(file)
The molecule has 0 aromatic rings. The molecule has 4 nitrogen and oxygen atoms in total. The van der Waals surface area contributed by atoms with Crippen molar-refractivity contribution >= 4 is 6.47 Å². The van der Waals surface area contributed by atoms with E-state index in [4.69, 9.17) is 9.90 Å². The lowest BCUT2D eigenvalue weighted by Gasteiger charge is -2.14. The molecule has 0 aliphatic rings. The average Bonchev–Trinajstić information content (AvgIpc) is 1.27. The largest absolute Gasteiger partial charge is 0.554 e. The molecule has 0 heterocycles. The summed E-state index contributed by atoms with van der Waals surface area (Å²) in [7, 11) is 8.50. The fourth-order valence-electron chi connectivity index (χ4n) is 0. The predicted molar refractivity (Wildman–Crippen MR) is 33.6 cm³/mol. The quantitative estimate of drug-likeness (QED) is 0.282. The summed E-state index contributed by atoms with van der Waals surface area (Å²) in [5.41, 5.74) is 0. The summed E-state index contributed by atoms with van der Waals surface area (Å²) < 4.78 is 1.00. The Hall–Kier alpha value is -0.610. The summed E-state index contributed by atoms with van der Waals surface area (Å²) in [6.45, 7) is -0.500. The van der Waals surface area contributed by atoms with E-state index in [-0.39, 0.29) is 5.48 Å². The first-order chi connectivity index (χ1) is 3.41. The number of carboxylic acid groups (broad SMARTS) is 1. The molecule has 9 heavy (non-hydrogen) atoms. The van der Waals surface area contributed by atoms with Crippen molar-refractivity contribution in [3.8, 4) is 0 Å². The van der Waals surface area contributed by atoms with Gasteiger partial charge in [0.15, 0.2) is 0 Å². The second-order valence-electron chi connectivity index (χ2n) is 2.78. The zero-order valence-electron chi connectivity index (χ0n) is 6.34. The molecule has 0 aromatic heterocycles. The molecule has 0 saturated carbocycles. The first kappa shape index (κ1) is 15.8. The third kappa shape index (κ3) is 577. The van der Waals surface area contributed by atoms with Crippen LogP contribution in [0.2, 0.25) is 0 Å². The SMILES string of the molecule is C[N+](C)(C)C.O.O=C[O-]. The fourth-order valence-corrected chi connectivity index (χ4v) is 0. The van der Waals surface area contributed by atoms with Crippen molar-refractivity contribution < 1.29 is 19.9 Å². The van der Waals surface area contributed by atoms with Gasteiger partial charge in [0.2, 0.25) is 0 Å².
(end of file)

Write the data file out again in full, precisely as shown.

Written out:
The molecule has 0 aromatic rings. The molecule has 4 nitrogen and oxygen atoms in total. The van der Waals surface area contributed by atoms with Crippen molar-refractivity contribution >= 4 is 6.47 Å². The van der Waals surface area contributed by atoms with E-state index in [4.69, 9.17) is 9.90 Å². The lowest BCUT2D eigenvalue weighted by Gasteiger charge is -2.14. The molecule has 0 aliphatic rings. The average Bonchev–Trinajstić information content (AvgIpc) is 1.27. The largest absolute Gasteiger partial charge is 0.554 e. The molecule has 0 heterocycles. The summed E-state index contributed by atoms with van der Waals surface area (Å²) in [7, 11) is 8.50. The fourth-order valence-electron chi connectivity index (χ4n) is 0. The predicted molar refractivity (Wildman–Crippen MR) is 33.6 cm³/mol. The quantitative estimate of drug-likeness (QED) is 0.282. The summed E-state index contributed by atoms with van der Waals surface area (Å²) in [5.41, 5.74) is 0. The summed E-state index contributed by atoms with van der Waals surface area (Å²) < 4.78 is 1.00. The Hall–Kier alpha value is -0.610. The summed E-state index contributed by atoms with van der Waals surface area (Å²) in [6.45, 7) is -0.500. The van der Waals surface area contributed by atoms with E-state index in [-0.39, 0.29) is 5.48 Å². The first-order chi connectivity index (χ1) is 3.41. The number of carboxylic acid groups (broad SMARTS) is 1. The molecule has 9 heavy (non-hydrogen) atoms. The van der Waals surface area contributed by atoms with Crippen molar-refractivity contribution in [3.8, 4) is 0 Å². The van der Waals surface area contributed by atoms with Gasteiger partial charge in [0.15, 0.2) is 0 Å². The second-order valence-electron chi connectivity index (χ2n) is 2.78. The zero-order valence-electron chi connectivity index (χ0n) is 6.34. The molecule has 0 aromatic heterocycles. The molecule has 0 saturated carbocycles. The first kappa shape index (κ1) is 15.8. The third kappa shape index (κ3) is 577. The van der Waals surface area contributed by atoms with Crippen LogP contribution in [0.2, 0.25) is 0 Å². The SMILES string of the molecule is C[N+](C)(C)C.O.O=C[O-]. The fourth-order valence-corrected chi connectivity index (χ4v) is 0. The van der Waals surface area contributed by atoms with Crippen molar-refractivity contribution < 1.29 is 19.9 Å². The van der Waals surface area contributed by atoms with Gasteiger partial charge in [0.2, 0.25) is 0 Å².